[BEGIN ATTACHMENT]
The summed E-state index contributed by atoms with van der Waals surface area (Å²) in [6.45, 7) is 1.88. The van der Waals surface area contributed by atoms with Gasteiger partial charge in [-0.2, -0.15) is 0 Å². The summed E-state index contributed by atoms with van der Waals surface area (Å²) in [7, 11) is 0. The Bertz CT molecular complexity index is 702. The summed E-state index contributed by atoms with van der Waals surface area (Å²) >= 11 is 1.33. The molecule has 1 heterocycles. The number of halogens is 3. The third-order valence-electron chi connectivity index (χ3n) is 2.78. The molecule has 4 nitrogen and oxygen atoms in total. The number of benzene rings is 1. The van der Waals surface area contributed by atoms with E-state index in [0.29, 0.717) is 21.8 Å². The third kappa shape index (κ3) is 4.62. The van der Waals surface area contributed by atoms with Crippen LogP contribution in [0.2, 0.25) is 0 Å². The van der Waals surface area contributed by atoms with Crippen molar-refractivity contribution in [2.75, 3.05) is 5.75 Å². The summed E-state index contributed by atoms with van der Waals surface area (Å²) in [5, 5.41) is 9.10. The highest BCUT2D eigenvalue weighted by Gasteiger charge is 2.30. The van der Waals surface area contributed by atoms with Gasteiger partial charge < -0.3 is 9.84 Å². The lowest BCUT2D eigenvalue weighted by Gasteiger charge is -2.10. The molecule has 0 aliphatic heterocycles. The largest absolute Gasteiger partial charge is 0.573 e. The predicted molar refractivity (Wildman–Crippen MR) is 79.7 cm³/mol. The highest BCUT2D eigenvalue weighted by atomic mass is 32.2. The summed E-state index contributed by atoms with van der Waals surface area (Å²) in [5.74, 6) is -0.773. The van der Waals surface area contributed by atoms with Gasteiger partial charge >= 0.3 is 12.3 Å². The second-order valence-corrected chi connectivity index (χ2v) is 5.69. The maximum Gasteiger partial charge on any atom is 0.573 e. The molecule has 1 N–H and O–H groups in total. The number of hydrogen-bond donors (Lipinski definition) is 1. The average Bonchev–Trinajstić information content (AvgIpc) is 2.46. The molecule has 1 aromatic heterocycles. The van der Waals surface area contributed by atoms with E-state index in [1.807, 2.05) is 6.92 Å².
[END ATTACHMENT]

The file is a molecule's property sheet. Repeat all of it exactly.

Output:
The summed E-state index contributed by atoms with van der Waals surface area (Å²) in [6.45, 7) is 1.88. The van der Waals surface area contributed by atoms with Gasteiger partial charge in [-0.2, -0.15) is 0 Å². The summed E-state index contributed by atoms with van der Waals surface area (Å²) in [7, 11) is 0. The Bertz CT molecular complexity index is 702. The summed E-state index contributed by atoms with van der Waals surface area (Å²) >= 11 is 1.33. The molecule has 1 heterocycles. The number of halogens is 3. The third-order valence-electron chi connectivity index (χ3n) is 2.78. The molecule has 4 nitrogen and oxygen atoms in total. The number of benzene rings is 1. The van der Waals surface area contributed by atoms with E-state index in [0.29, 0.717) is 21.8 Å². The third kappa shape index (κ3) is 4.62. The van der Waals surface area contributed by atoms with Crippen LogP contribution in [0.2, 0.25) is 0 Å². The van der Waals surface area contributed by atoms with Crippen molar-refractivity contribution in [2.75, 3.05) is 5.75 Å². The summed E-state index contributed by atoms with van der Waals surface area (Å²) in [5, 5.41) is 9.10. The highest BCUT2D eigenvalue weighted by Gasteiger charge is 2.30. The van der Waals surface area contributed by atoms with Gasteiger partial charge < -0.3 is 9.84 Å². The lowest BCUT2D eigenvalue weighted by Gasteiger charge is -2.10. The molecule has 0 aliphatic heterocycles. The largest absolute Gasteiger partial charge is 0.573 e. The predicted molar refractivity (Wildman–Crippen MR) is 79.7 cm³/mol. The highest BCUT2D eigenvalue weighted by atomic mass is 32.2. The summed E-state index contributed by atoms with van der Waals surface area (Å²) in [5.74, 6) is -0.773. The van der Waals surface area contributed by atoms with Gasteiger partial charge >= 0.3 is 12.3 Å². The second-order valence-corrected chi connectivity index (χ2v) is 5.69. The maximum Gasteiger partial charge on any atom is 0.573 e. The molecule has 1 N–H and O–H groups in total. The number of hydrogen-bond donors (Lipinski definition) is 1. The average Bonchev–Trinajstić information content (AvgIpc) is 2.46. The molecule has 1 aromatic heterocycles. The van der Waals surface area contributed by atoms with E-state index in [1.807, 2.05) is 6.92 Å².